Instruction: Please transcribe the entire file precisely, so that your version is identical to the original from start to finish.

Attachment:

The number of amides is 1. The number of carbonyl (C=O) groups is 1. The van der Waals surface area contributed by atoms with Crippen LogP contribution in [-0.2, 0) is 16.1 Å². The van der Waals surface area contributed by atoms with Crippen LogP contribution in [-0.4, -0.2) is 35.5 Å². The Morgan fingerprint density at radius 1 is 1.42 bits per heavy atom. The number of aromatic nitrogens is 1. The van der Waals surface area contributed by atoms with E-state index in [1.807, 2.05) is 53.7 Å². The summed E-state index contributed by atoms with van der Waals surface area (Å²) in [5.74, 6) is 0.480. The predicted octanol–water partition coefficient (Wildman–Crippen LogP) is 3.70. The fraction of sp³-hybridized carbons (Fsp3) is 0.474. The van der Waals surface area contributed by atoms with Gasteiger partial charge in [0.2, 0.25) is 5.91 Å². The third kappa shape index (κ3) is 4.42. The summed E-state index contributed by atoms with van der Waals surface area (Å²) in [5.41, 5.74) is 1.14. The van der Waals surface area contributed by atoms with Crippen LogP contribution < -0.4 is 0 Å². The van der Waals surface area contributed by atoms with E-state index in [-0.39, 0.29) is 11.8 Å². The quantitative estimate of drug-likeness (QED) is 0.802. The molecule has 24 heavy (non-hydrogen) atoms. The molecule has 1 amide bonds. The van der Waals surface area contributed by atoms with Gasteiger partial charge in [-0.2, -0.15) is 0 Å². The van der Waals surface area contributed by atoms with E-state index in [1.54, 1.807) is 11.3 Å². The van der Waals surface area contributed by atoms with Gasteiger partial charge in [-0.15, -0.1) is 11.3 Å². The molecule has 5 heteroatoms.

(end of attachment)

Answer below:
The number of amides is 1. The number of carbonyl (C=O) groups is 1. The van der Waals surface area contributed by atoms with Crippen LogP contribution in [-0.2, 0) is 16.1 Å². The van der Waals surface area contributed by atoms with Crippen LogP contribution in [-0.4, -0.2) is 35.5 Å². The Morgan fingerprint density at radius 1 is 1.42 bits per heavy atom. The number of aromatic nitrogens is 1. The van der Waals surface area contributed by atoms with E-state index in [1.807, 2.05) is 53.7 Å². The summed E-state index contributed by atoms with van der Waals surface area (Å²) in [5.74, 6) is 0.480. The predicted octanol–water partition coefficient (Wildman–Crippen LogP) is 3.70. The fraction of sp³-hybridized carbons (Fsp3) is 0.474. The van der Waals surface area contributed by atoms with Gasteiger partial charge in [0.2, 0.25) is 5.91 Å². The third kappa shape index (κ3) is 4.42. The summed E-state index contributed by atoms with van der Waals surface area (Å²) in [5.41, 5.74) is 1.14. The van der Waals surface area contributed by atoms with Crippen LogP contribution < -0.4 is 0 Å². The van der Waals surface area contributed by atoms with E-state index in [-0.39, 0.29) is 11.8 Å². The quantitative estimate of drug-likeness (QED) is 0.802. The molecule has 24 heavy (non-hydrogen) atoms. The molecule has 1 amide bonds. The van der Waals surface area contributed by atoms with Gasteiger partial charge in [-0.2, -0.15) is 0 Å². The van der Waals surface area contributed by atoms with E-state index in [1.54, 1.807) is 11.3 Å². The van der Waals surface area contributed by atoms with Gasteiger partial charge in [-0.15, -0.1) is 11.3 Å². The molecule has 5 heteroatoms.